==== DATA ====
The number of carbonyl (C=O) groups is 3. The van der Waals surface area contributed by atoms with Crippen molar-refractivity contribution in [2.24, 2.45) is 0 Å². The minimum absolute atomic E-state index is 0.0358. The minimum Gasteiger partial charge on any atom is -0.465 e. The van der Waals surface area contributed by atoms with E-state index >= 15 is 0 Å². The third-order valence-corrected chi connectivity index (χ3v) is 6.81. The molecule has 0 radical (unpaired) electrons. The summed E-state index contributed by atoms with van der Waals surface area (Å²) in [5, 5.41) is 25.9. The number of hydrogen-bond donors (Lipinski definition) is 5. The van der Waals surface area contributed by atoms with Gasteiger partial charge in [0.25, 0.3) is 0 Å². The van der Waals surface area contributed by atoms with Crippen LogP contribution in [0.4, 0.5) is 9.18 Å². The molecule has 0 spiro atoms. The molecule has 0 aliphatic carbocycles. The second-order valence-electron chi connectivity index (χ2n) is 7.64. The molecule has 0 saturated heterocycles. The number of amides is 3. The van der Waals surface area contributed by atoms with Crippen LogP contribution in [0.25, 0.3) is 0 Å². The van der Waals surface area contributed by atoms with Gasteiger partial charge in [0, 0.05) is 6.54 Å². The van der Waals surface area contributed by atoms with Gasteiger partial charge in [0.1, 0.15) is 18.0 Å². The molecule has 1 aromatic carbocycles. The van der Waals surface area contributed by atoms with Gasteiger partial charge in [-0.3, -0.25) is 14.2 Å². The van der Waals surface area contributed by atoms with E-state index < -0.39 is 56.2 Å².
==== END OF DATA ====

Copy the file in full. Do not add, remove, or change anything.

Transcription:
The number of carbonyl (C=O) groups is 3. The van der Waals surface area contributed by atoms with Crippen molar-refractivity contribution in [2.24, 2.45) is 0 Å². The minimum absolute atomic E-state index is 0.0358. The minimum Gasteiger partial charge on any atom is -0.465 e. The van der Waals surface area contributed by atoms with E-state index >= 15 is 0 Å². The third-order valence-corrected chi connectivity index (χ3v) is 6.81. The molecule has 0 radical (unpaired) electrons. The summed E-state index contributed by atoms with van der Waals surface area (Å²) in [5, 5.41) is 25.9. The number of hydrogen-bond donors (Lipinski definition) is 5. The van der Waals surface area contributed by atoms with Gasteiger partial charge in [0.25, 0.3) is 0 Å². The van der Waals surface area contributed by atoms with Crippen LogP contribution in [0.4, 0.5) is 9.18 Å². The molecule has 0 spiro atoms. The molecule has 0 aliphatic carbocycles. The second-order valence-electron chi connectivity index (χ2n) is 7.64. The molecule has 0 saturated heterocycles. The number of amides is 3. The van der Waals surface area contributed by atoms with Crippen LogP contribution in [0.25, 0.3) is 0 Å². The van der Waals surface area contributed by atoms with Gasteiger partial charge in [0, 0.05) is 6.54 Å². The van der Waals surface area contributed by atoms with Gasteiger partial charge in [0.1, 0.15) is 18.0 Å². The molecule has 1 aromatic carbocycles. The van der Waals surface area contributed by atoms with Gasteiger partial charge in [-0.3, -0.25) is 14.2 Å². The van der Waals surface area contributed by atoms with E-state index < -0.39 is 56.2 Å².